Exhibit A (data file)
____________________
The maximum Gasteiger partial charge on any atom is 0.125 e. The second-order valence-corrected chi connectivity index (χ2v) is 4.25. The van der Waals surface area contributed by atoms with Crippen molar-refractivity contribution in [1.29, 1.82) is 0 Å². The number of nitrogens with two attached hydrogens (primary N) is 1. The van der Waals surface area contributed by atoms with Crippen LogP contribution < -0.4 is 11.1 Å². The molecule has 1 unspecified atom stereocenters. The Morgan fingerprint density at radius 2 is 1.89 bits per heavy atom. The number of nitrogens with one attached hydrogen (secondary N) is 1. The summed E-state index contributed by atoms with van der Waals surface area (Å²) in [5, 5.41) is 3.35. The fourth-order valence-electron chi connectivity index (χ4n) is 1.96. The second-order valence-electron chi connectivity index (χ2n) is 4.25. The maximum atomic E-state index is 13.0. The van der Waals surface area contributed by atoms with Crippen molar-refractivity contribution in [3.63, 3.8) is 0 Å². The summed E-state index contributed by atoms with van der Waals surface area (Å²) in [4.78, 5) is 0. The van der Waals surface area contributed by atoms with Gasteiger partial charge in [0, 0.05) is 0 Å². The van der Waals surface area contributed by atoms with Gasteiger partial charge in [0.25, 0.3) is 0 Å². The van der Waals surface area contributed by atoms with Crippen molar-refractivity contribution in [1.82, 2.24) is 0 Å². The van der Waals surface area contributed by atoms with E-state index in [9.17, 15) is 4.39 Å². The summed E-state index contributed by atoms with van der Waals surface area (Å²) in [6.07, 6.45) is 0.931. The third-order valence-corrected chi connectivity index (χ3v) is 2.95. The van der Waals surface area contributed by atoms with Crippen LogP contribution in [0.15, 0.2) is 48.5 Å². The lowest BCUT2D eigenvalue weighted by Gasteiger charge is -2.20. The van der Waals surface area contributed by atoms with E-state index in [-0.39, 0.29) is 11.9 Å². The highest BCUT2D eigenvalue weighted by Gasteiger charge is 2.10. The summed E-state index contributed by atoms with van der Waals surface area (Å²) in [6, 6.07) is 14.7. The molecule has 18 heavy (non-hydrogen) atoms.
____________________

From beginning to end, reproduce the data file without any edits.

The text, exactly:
The maximum Gasteiger partial charge on any atom is 0.125 e. The second-order valence-corrected chi connectivity index (χ2v) is 4.25. The van der Waals surface area contributed by atoms with Crippen molar-refractivity contribution in [1.29, 1.82) is 0 Å². The number of nitrogens with two attached hydrogens (primary N) is 1. The van der Waals surface area contributed by atoms with Crippen LogP contribution < -0.4 is 11.1 Å². The molecule has 1 unspecified atom stereocenters. The Morgan fingerprint density at radius 2 is 1.89 bits per heavy atom. The number of nitrogens with one attached hydrogen (secondary N) is 1. The summed E-state index contributed by atoms with van der Waals surface area (Å²) in [5, 5.41) is 3.35. The fourth-order valence-electron chi connectivity index (χ4n) is 1.96. The second-order valence-electron chi connectivity index (χ2n) is 4.25. The maximum atomic E-state index is 13.0. The van der Waals surface area contributed by atoms with Crippen molar-refractivity contribution in [3.63, 3.8) is 0 Å². The summed E-state index contributed by atoms with van der Waals surface area (Å²) in [4.78, 5) is 0. The van der Waals surface area contributed by atoms with Gasteiger partial charge in [0, 0.05) is 0 Å². The van der Waals surface area contributed by atoms with Gasteiger partial charge in [0.25, 0.3) is 0 Å². The van der Waals surface area contributed by atoms with Crippen molar-refractivity contribution in [1.82, 2.24) is 0 Å². The van der Waals surface area contributed by atoms with E-state index in [9.17, 15) is 4.39 Å². The summed E-state index contributed by atoms with van der Waals surface area (Å²) in [6.07, 6.45) is 0.931. The third-order valence-corrected chi connectivity index (χ3v) is 2.95. The van der Waals surface area contributed by atoms with Crippen LogP contribution in [0.15, 0.2) is 48.5 Å². The lowest BCUT2D eigenvalue weighted by Gasteiger charge is -2.20. The van der Waals surface area contributed by atoms with E-state index in [-0.39, 0.29) is 11.9 Å². The highest BCUT2D eigenvalue weighted by Gasteiger charge is 2.10. The summed E-state index contributed by atoms with van der Waals surface area (Å²) in [6, 6.07) is 14.7. The molecule has 18 heavy (non-hydrogen) atoms.